Some DIY tax software providers automatically factor the Recovery Rebate Credit into a filer’s refund from the moment they start completing their return. Unfortunately, that method creates a false – or higher than normal – refund amount. Once the filer gets to the point of letting the software know they already received their stimulus payments, the software then removes the Recovery Rebate Credit value from the refund which dramatically reduces the amount of refund dollars the filer thought they were receiving. At that point, many filers begin to believe the Recovery Rebate Credit negatively impacted their refund when, in fact, the negative reduction was purely due to the way the software provider handled the credit.
To avoid that scenario and to not put a false refund dollar amount in front of filers, TaxAct chooses to handle the credit differently. The Recovery Rebate Credit will not be calculated or added to your refund until you let the product know the values of what you received as stimulus payments. That includes indicating that you didn’t receive a payment at all. And that is why you should not see a reduction in your refund amount from your stimulus payments otherwise known as the Recovery Rebate Credit.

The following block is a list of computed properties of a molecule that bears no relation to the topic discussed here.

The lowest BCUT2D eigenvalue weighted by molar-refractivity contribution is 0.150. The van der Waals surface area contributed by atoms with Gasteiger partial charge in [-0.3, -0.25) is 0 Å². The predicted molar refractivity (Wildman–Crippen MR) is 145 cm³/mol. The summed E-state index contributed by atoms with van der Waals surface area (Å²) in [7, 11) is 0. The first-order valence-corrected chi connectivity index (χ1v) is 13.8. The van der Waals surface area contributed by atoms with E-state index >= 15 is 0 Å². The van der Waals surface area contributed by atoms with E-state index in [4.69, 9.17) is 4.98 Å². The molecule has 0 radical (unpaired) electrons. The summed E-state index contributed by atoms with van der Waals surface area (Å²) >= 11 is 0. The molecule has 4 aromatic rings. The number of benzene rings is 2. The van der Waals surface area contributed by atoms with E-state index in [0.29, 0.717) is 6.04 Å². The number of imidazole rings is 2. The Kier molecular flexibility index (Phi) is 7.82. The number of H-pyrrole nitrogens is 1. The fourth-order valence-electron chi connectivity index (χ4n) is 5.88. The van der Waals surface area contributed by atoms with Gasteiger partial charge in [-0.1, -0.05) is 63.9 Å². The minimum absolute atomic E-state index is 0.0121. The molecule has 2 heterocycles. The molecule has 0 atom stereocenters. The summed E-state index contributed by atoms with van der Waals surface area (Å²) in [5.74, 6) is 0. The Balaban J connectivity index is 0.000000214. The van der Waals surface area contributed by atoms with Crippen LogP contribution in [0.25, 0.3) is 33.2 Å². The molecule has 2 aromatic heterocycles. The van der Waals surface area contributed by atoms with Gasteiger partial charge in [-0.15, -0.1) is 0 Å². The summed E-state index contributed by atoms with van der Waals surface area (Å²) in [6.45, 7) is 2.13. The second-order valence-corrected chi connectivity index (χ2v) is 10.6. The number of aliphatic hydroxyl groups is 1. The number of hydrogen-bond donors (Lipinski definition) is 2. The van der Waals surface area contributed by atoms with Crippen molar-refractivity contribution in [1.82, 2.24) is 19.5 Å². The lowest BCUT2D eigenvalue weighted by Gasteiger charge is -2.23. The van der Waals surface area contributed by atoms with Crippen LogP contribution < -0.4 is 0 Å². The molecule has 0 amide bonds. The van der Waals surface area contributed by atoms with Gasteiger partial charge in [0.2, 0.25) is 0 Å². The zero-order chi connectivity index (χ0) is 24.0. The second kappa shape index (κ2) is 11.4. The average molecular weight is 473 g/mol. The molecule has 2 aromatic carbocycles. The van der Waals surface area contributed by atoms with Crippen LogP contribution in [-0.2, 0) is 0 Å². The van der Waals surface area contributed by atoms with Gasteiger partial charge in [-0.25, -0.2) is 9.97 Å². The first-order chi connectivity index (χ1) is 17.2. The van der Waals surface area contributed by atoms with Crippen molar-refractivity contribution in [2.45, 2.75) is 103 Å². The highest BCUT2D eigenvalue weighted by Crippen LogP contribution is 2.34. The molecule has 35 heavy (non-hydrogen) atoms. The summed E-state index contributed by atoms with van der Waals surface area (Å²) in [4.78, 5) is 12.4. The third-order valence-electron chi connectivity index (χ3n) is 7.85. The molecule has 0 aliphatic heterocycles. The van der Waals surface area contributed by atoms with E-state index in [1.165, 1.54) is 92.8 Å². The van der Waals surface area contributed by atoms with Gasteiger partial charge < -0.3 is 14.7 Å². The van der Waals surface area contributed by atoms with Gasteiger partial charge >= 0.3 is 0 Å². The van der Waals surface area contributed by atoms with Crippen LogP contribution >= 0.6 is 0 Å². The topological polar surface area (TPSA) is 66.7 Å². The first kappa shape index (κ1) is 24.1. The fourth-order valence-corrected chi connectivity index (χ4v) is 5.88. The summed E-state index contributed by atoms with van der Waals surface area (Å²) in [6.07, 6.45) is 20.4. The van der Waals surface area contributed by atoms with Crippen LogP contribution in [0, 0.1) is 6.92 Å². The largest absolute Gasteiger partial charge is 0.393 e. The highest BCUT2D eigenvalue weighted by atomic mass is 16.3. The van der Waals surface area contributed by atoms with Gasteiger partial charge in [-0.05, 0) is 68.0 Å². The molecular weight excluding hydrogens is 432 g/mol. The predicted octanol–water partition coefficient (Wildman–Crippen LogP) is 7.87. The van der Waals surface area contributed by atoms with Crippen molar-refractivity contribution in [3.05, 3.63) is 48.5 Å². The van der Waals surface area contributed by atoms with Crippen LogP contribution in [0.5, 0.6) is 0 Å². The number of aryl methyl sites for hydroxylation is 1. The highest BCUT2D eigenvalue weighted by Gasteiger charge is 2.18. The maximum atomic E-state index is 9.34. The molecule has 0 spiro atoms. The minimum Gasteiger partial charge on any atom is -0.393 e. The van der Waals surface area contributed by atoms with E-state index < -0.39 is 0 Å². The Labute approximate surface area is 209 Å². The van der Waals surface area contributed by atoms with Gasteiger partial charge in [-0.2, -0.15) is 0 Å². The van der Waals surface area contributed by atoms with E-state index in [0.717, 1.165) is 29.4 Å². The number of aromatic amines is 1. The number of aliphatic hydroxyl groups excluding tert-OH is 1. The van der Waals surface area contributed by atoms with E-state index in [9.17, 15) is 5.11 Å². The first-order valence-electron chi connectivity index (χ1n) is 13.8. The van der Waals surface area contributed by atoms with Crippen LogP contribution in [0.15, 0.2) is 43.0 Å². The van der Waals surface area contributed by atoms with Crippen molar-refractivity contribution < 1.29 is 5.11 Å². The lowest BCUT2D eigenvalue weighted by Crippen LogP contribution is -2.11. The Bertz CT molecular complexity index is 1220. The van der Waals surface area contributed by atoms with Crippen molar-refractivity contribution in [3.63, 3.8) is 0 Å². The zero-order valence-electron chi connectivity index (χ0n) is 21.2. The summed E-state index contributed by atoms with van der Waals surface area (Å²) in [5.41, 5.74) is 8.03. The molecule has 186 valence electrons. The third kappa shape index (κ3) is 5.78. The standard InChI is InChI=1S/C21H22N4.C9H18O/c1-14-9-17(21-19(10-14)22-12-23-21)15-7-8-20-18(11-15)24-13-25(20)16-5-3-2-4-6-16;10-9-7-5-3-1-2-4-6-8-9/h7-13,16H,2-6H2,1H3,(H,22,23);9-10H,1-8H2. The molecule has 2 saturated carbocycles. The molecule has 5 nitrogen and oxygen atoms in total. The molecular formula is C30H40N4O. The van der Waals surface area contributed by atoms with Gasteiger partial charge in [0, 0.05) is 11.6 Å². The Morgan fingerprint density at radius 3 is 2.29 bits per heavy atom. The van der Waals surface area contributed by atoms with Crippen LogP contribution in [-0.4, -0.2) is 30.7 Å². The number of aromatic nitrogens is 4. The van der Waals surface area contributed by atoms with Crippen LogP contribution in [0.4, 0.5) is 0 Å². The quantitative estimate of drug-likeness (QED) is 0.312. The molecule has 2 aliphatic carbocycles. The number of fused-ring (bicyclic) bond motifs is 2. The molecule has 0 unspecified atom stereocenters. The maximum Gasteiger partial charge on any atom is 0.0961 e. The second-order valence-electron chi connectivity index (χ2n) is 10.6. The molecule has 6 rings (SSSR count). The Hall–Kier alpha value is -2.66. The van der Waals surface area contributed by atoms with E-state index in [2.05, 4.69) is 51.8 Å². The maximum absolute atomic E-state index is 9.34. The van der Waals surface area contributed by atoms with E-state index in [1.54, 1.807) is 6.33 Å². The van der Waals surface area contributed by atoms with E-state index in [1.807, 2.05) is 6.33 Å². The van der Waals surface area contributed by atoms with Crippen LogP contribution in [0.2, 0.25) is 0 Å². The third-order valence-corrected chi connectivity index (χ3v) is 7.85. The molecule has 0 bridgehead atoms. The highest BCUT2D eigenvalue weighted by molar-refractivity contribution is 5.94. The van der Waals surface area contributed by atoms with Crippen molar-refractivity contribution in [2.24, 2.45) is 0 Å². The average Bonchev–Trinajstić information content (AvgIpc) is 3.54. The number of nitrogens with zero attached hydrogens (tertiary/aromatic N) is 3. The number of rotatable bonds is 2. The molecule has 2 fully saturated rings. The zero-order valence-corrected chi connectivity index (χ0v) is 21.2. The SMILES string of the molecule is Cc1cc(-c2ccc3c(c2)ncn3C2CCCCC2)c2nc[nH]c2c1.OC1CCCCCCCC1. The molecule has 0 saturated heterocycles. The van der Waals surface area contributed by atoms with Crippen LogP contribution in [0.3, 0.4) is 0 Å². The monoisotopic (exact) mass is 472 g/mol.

Your refund could increase after claiming Recovery Rebate Credit
While the Recovery Rebate Credit will never negatively impact your refund, it certainly can increase the amount you receive. There are several scenarios in which you may receive a higher refund because of the credit. And these are good reasons to file as soon as possible so you get the money owed to you. A few of the more common situations include:
- A change in income between 2019 and 2020: If you previously did not qualify for the full stimulus payment because your 2019 income put you above the stimulus income limits, but your income in 2020 was reduced due to a job loss or decrease in pay, you may now qualify to receive the full credit amount.